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The Survival of a Torah

By David Lewin , Sydney

 

In November 2001, I had the privilege of reading from a Sefer Torah which is known in Sydney as the “Balmain Torah.”

 

This was a very special moment for me, as this particular Torah has a family history extending back over more than five generations, and maybe there is more than co-incidence in this story…

 

 

History of the Jews in Kojetin

 


The story of the Balmain Torah starts with its original location in the Moravian town of Kojetin, which has a centuries-old history of Jewish residence.

 

Kojetin is a little town located in Czechoslovakia (Czech Republic), lying on the right bank of the Moravia River, about 200 kilometres south-east of Prague.

 

Jews have been living in Kojetin for many centuries. The oldest records showing definite information of a Jewish community in Kojetin are found in a chronicle in the local seigniorial archives. It is stated that in 1566, there were 52 Jewish families living in the “Judengasse” (the Street of the Jews). These records clearly indicate that at that time the Jewish community was fairly large and it had been in existence for a long time. The chronicle also indicates that the cemetery was being expanded at this time.

 

After the sixteenth century the community diminished considerably. The major factor of this decrease was the Thirty Year War (1618-1648), although it affected the Christians more than the Jews. Evidence indicates that by 1657 there were only 16 inhabited Jewish houses

 

However, during the second half of the seventeenth century the Jewish community experienced strong growth due to Chmielnicki raids in Poland. Some of the refugees fleeing the terrible massacre found a welcome haven in Kojetin. In exchange for refuge, they shared their knowledge of the Torah and Talmud, and introduced the Polish prayer Minhag, which was still used until the community was destroyed in the Holocaust.

 

There was also further immigration from Vienna in the late seventeenth century as a result of the Turkish invasion of Austro-Hungary.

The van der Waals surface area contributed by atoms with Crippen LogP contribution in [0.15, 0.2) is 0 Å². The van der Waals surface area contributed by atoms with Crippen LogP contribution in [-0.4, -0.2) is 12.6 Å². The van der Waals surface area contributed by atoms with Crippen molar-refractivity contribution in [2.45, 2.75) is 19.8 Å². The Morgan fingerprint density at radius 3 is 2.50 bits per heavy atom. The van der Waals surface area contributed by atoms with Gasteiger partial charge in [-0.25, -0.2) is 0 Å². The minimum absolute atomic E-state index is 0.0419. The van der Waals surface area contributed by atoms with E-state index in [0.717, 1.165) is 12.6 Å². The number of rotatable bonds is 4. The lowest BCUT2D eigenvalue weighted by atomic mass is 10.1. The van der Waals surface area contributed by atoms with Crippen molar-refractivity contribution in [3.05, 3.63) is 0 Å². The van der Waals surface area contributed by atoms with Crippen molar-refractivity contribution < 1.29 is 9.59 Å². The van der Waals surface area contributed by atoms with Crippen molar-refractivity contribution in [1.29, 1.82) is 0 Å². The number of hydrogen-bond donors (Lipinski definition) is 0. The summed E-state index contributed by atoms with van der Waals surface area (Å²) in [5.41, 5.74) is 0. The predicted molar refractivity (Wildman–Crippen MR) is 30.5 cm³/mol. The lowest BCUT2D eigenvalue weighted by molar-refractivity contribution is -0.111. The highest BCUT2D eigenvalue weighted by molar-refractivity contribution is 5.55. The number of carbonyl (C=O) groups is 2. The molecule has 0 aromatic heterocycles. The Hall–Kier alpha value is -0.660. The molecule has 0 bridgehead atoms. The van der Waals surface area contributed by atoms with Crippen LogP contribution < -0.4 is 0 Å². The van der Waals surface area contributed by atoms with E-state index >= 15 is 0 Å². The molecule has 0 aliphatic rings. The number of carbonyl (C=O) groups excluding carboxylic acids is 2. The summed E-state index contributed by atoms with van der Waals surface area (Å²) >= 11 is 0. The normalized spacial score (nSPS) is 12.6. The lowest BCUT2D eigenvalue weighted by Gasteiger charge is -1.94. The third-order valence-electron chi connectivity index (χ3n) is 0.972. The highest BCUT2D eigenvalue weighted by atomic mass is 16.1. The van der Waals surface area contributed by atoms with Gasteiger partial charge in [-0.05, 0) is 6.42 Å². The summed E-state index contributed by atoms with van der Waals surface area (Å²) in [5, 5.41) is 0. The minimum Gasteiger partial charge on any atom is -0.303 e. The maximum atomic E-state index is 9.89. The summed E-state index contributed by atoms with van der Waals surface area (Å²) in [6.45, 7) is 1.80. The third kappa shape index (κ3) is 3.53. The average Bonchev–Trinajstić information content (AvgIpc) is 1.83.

The historical records reveal that in 1727, there were 470 Jews living in Kojetin in 40 dwellings, proof that the population and the number of occupied dwellings had returned to their previous levels. The Jewish community had however become poorer, and its principal business activity was local trade.

 

According to the 1829 census, there were 76 established families in Kojetin. The period between 1849-1890 was the golden age of the Jewish community of Kojetin. In many families education, sociability, and genuine Judaism were there major values and they were not afraid to show it.

 

The Kojetin synagogue was built of stone and brick, and was initially designed to hold about 300 people. Evidence indicates that it was renovated in 1614, but it dates from a much earlier period. Before the Holocaust, the community believed the synagogue was over 600 years old.

 

Still to be found in the synagogue, and in an amazingly good state of preservation, is an extremely valuable brocaded Parochet (Ark curtain) with gold embroidery. The inscription indicates that it dates from the Jewish Year 5442 (secular years 1681-2), and that it was donated during a time of great distress in the community.

 

Shortly after the arrival of the settlers from Poland, the Judengasse was devastated by an overpowering fire, during which the synagogue lost its roof. Since the community was unable to collect sufficient funds for its restoration, the synagogue remained unroofed for 50 years.